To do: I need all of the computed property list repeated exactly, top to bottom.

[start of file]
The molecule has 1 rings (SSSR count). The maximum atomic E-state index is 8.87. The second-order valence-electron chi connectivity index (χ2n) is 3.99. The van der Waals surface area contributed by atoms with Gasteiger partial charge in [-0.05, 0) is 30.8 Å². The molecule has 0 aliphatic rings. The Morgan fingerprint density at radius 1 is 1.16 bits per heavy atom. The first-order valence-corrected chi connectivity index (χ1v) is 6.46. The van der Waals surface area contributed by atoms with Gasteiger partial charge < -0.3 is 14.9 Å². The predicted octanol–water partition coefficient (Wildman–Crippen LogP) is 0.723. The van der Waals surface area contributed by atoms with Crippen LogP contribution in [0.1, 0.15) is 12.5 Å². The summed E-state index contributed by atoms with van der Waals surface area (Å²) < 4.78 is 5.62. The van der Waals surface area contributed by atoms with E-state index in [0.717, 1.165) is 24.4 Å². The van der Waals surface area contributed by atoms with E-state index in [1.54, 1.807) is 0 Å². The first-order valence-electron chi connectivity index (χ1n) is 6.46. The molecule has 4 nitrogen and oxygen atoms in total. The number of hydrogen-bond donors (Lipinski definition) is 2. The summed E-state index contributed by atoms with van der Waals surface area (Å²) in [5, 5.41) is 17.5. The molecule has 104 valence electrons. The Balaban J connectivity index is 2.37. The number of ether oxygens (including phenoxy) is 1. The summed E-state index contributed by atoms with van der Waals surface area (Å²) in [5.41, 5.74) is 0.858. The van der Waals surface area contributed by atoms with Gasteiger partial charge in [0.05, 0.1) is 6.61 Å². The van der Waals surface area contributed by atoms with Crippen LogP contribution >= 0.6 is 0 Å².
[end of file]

The molecule has 1 rings (SSSR count). The maximum atomic E-state index is 8.87. The second-order valence-electron chi connectivity index (χ2n) is 3.99. The van der Waals surface area contributed by atoms with Gasteiger partial charge in [-0.05, 0) is 30.8 Å². The molecule has 0 aliphatic rings. The Morgan fingerprint density at radius 1 is 1.16 bits per heavy atom. The first-order valence-corrected chi connectivity index (χ1v) is 6.46. The van der Waals surface area contributed by atoms with Gasteiger partial charge < -0.3 is 14.9 Å². The predicted octanol–water partition coefficient (Wildman–Crippen LogP) is 0.723. The van der Waals surface area contributed by atoms with Crippen LogP contribution in [0.1, 0.15) is 12.5 Å². The summed E-state index contributed by atoms with van der Waals surface area (Å²) < 4.78 is 5.62. The van der Waals surface area contributed by atoms with E-state index in [0.717, 1.165) is 24.4 Å². The van der Waals surface area contributed by atoms with E-state index in [1.54, 1.807) is 0 Å². The first-order valence-electron chi connectivity index (χ1n) is 6.46. The molecule has 4 nitrogen and oxygen atoms in total. The number of hydrogen-bond donors (Lipinski definition) is 2. The summed E-state index contributed by atoms with van der Waals surface area (Å²) in [5, 5.41) is 17.5. The molecule has 104 valence electrons. The Balaban J connectivity index is 2.37. The number of ether oxygens (including phenoxy) is 1. The summed E-state index contributed by atoms with van der Waals surface area (Å²) in [5.41, 5.74) is 0.858. The van der Waals surface area contributed by atoms with Gasteiger partial charge in [0.05, 0.1) is 6.61 Å². The van der Waals surface area contributed by atoms with Crippen LogP contribution >= 0.6 is 0 Å².